This is the percentage of customers who stay with you and leave over a set period. This is especially relevant for businesses who run a subscription-based model, although it remains valuable for all other businesses too.
You can work out the retention percentage by subtracting the number of new customers from your total customers and dividing that by the number of customers you began the period in question with.
Your goal is to keep as high a retention rate as possible, by ensuring you’re not just focused on acquiring new customers, but also with providing a great service or product from beginning to end.
As they say, it’s much easier to sell to existing clients than new ones, so once they’re through the door you want to try to keep them there.
- Sales Growth
Every company wants to see their revenue grow month after month. But sometimes sales fluctuate depending on seasons, the general market, and the mood of customers.
Keeping track of this month to month is a great way to keep on top of things in the short term, while sales growth year-to-date will show an overall pace at which your sales revenue is increasing or decreasing, taking into account these fluctuations.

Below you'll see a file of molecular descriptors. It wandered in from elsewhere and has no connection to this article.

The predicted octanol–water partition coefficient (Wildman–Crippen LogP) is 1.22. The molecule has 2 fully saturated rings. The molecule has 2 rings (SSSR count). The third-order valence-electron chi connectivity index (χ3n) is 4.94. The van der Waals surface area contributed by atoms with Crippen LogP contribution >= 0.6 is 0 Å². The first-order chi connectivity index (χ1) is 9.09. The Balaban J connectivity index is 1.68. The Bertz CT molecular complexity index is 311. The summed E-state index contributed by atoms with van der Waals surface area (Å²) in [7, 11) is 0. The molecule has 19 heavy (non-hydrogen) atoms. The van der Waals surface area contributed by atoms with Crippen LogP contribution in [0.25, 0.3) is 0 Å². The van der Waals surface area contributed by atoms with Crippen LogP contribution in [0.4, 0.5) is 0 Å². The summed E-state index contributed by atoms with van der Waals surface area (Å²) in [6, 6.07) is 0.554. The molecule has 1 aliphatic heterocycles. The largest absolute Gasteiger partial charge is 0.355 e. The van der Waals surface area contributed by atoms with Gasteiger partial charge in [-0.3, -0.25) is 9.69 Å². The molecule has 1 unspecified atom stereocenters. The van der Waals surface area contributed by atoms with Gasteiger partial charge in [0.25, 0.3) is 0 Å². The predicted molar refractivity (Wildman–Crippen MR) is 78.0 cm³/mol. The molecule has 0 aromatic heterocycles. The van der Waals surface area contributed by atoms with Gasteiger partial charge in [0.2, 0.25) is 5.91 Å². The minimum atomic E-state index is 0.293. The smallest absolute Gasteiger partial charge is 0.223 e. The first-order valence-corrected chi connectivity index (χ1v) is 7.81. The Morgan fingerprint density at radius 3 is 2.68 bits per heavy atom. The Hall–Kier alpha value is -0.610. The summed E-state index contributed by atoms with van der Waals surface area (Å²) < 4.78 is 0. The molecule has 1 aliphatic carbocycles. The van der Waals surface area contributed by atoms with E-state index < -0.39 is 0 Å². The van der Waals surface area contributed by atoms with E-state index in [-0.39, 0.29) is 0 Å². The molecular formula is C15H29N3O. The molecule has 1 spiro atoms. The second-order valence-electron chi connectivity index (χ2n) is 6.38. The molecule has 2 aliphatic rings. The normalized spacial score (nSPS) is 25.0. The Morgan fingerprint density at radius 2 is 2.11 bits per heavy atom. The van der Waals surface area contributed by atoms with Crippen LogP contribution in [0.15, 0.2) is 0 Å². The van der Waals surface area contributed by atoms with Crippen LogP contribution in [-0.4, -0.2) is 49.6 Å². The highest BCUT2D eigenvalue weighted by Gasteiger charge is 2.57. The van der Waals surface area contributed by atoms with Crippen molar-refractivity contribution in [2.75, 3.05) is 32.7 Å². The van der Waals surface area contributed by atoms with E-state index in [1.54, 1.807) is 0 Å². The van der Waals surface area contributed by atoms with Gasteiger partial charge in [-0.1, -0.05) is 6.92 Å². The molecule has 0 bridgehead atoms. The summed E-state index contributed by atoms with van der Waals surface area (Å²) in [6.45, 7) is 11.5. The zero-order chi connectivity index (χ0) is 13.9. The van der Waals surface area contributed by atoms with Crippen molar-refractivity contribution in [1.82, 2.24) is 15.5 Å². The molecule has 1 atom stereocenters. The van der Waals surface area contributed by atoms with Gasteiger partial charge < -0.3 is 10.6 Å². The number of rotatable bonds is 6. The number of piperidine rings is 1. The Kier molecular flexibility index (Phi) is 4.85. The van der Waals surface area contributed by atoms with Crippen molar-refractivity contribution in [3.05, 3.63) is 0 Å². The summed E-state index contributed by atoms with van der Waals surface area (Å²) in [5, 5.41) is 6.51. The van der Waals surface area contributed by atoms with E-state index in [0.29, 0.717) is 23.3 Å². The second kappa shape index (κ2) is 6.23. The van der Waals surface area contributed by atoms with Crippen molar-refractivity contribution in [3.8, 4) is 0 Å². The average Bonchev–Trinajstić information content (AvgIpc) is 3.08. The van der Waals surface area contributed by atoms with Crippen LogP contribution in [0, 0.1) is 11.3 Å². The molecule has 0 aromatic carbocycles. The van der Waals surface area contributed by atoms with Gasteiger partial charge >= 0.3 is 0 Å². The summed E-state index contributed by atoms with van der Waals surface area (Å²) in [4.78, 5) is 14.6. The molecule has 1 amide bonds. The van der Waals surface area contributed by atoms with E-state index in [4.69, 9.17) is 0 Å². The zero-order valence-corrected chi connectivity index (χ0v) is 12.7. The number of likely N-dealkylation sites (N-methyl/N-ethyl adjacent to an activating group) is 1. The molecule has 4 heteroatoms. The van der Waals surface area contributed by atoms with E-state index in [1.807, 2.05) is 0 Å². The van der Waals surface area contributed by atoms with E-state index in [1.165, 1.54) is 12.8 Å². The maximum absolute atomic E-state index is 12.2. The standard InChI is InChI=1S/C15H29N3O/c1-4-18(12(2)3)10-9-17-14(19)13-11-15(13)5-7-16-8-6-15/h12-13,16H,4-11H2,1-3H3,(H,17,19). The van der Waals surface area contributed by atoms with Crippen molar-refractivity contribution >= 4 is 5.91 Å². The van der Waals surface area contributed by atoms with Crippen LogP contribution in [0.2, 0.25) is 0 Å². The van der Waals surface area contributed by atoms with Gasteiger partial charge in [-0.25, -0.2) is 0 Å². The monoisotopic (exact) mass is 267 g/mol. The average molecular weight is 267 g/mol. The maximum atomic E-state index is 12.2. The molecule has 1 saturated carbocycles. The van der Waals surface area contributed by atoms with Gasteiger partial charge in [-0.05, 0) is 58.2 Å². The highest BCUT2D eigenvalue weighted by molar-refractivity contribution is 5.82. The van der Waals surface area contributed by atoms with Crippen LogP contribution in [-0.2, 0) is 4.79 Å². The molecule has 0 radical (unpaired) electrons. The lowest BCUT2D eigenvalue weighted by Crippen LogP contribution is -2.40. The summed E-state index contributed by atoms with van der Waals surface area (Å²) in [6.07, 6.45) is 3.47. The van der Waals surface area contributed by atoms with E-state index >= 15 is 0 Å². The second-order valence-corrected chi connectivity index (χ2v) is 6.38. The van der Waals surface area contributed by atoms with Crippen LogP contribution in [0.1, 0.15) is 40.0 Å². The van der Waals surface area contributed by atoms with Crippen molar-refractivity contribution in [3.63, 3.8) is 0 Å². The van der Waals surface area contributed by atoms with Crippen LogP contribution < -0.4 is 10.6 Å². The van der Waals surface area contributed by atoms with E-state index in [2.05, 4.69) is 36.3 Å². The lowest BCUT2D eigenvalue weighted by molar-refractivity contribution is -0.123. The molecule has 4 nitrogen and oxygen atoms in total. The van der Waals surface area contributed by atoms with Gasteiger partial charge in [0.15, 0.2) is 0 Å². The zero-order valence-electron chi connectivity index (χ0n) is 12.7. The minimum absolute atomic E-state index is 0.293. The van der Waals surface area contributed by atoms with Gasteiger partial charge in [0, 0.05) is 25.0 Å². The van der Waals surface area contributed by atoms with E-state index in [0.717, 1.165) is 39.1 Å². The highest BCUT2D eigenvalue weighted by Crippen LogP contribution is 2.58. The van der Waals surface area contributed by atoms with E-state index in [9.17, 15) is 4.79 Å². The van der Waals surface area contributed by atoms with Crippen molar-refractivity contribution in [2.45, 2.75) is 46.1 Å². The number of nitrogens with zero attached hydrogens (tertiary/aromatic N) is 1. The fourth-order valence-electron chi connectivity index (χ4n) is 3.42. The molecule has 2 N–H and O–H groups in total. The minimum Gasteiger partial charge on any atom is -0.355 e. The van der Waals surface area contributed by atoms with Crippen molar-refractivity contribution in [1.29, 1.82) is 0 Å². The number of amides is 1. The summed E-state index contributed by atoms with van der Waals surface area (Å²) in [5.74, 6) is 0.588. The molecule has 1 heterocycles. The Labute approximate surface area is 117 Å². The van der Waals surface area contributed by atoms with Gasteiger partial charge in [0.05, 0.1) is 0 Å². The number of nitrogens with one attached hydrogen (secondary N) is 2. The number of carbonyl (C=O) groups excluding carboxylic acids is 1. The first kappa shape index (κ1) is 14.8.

As you can see, it’s important to monitor your sales growth over various stretches of time to grasp a full understanding of where your business is at, and the direction it’s headed in.
You might have a goal to see an increase in sales growth each month — even if it’s by a small percentage — or at the very least maintain the same level of steady sales.
Sales growth can be increased by investing more resources into your marketing and sales efforts, or by receiving positive media coverage or public customer feedback.
Always be tracking!
Whether your business is a one-man band right now, or you run a team of employees, it’s crucial to decide which sales metrics are most important for your business and where you want to grow; then track them consistently. The above metrics are a great place to start, but you’ll probably want to add a few to track alongside these.